At the very beginning of 2014 I decided to start to track my reading habits and share the best stuff here, on Baeldung.
Curating my reading has made it more purposeful and diverse – and I'm hopefully providing value to you as well by allowing the best content of the week to raise to the top.
Here we go…
1. Java and Spring
In depth article on how to first understand and then improve the performance of a production Java server. Good stuff.
Elasticsearch now has a Groovy client – looking good.
Who knew FizzBuzz can be even more useful – I've primarily been using it during interviewing. Very cool to see some mocking demonstrated with it as well.
Spring Boot is moving forward at a very fast pace, with second RC and better support for Java EE.
I've been using Boot in my own projects, both client work and personal and it is indeed a very helpful piece of kit.
A solid piece on externalizing all session state to Redis with the help of the new Spring-Session project. Helps a lot when you're running a cluster.
A few other webinar recordings and releases to play with:
2. Technical and Musings
Great advice on how to delegate to knowledge workers so that you have good results long term. Or – if you are being delegated to – a frame you can use to letter understand your own situation and – if needed – change it.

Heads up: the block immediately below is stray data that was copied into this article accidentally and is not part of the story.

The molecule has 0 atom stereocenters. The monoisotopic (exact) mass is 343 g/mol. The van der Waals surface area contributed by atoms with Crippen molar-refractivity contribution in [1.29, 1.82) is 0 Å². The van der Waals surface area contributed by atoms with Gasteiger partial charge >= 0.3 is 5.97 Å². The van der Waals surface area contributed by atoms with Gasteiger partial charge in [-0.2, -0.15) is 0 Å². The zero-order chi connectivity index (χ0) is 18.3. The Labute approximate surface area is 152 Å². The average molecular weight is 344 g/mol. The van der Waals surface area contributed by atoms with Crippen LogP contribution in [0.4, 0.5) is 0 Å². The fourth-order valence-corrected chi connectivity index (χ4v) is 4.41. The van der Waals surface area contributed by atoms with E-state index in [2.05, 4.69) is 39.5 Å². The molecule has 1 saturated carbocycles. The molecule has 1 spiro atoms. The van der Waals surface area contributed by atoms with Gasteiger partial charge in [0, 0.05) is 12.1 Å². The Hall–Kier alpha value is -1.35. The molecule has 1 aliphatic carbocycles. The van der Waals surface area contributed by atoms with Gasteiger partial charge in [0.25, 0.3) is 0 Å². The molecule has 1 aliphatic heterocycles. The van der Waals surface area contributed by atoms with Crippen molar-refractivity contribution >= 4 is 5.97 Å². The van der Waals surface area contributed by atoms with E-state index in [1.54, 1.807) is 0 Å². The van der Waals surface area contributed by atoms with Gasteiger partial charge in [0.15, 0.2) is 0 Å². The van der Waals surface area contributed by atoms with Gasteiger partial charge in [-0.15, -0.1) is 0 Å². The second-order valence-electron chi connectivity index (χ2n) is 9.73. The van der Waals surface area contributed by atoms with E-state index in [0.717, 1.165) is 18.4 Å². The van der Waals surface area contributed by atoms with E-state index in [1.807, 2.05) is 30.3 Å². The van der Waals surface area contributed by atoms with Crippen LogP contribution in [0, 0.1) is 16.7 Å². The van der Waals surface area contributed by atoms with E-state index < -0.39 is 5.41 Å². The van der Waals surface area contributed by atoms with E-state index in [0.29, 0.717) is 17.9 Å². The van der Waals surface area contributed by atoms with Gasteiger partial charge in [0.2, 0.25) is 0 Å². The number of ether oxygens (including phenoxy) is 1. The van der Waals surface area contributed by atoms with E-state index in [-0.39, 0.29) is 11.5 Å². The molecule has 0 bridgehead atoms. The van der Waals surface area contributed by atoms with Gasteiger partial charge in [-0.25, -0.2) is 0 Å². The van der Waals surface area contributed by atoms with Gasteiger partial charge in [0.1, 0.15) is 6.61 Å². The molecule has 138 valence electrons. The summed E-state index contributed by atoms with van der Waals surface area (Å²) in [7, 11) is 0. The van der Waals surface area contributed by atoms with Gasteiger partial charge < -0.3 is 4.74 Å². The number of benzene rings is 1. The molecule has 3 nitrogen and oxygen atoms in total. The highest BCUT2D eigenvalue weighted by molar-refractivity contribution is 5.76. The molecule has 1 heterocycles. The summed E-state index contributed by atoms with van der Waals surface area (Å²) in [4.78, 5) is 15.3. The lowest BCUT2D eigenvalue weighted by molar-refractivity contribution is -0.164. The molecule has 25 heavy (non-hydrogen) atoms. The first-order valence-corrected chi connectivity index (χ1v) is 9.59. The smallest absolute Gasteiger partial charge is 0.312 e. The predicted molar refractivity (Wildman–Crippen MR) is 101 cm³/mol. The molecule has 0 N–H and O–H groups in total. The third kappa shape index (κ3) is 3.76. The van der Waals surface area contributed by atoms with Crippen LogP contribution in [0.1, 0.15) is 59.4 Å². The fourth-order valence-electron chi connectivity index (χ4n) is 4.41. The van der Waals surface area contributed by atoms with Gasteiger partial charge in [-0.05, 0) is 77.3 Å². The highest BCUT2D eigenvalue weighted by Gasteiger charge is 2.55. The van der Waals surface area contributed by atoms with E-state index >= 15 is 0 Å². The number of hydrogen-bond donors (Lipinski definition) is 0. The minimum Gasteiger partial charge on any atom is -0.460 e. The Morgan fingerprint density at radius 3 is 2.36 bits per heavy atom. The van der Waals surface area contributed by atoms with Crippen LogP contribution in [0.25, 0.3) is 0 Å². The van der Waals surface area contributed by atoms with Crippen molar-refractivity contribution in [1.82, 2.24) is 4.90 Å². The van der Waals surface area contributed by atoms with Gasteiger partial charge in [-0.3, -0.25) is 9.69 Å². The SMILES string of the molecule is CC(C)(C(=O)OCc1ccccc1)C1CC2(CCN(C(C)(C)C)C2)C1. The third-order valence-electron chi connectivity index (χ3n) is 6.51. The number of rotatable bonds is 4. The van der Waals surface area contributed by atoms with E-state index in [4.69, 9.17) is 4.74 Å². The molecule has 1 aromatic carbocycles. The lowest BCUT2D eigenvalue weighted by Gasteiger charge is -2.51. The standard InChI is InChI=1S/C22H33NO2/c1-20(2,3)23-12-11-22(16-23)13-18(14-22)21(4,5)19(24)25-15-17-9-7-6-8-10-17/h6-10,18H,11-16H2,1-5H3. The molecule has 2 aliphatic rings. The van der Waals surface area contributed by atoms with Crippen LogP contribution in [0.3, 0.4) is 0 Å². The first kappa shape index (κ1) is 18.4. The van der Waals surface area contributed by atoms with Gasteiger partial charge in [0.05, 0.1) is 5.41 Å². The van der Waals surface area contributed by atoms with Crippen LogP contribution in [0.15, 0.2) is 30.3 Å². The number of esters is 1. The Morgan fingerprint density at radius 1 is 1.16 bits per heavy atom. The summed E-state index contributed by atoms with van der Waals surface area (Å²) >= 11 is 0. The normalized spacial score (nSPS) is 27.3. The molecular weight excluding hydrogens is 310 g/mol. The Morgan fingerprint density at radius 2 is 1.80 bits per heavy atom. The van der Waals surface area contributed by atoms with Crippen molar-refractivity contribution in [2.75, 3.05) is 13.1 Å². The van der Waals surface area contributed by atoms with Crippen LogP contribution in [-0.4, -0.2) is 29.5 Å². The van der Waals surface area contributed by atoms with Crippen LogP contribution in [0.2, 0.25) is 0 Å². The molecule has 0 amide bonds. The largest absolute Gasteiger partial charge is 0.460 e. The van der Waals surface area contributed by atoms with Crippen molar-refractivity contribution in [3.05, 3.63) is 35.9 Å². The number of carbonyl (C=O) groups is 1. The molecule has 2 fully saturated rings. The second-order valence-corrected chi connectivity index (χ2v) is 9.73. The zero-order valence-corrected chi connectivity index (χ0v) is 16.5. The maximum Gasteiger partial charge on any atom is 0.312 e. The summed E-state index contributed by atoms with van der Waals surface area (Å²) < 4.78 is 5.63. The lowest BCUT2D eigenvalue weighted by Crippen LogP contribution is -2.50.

Especially in the beginning, it's a good idea to optimize for learning and growth.
Very interesting read how to encourage useful behavior in communities by displaying useful metrics next to each user, instead of metrics that won't lead to good results.
If you're reading my weekly reviews, then you're probably at least somewhat passionate about your work – otherwise you wouldn't be here. Now – consuming is well and good, but creating something new – that's where the real learning happens.
This is a good and quick read going over why a side project is a good idea and how it will definitely benefit you in the long run.
Building an API for other developers to consume is not an easy task. Every design decision needs to be carefully considered, especially once the API is in use by others.
Now – building an API that's going to be consumed not by developers, but by other connected devices – in huge numbers no less – is a different kind of hard. Insightful read about what that looks like.
Let's end the week with some XKCD:
4. Pick of the Week
I recently introduced the “Pick of the Week” section here in my “Weekly Review”. If you're already on my email list – you got the pick already – hope you enjoyed it.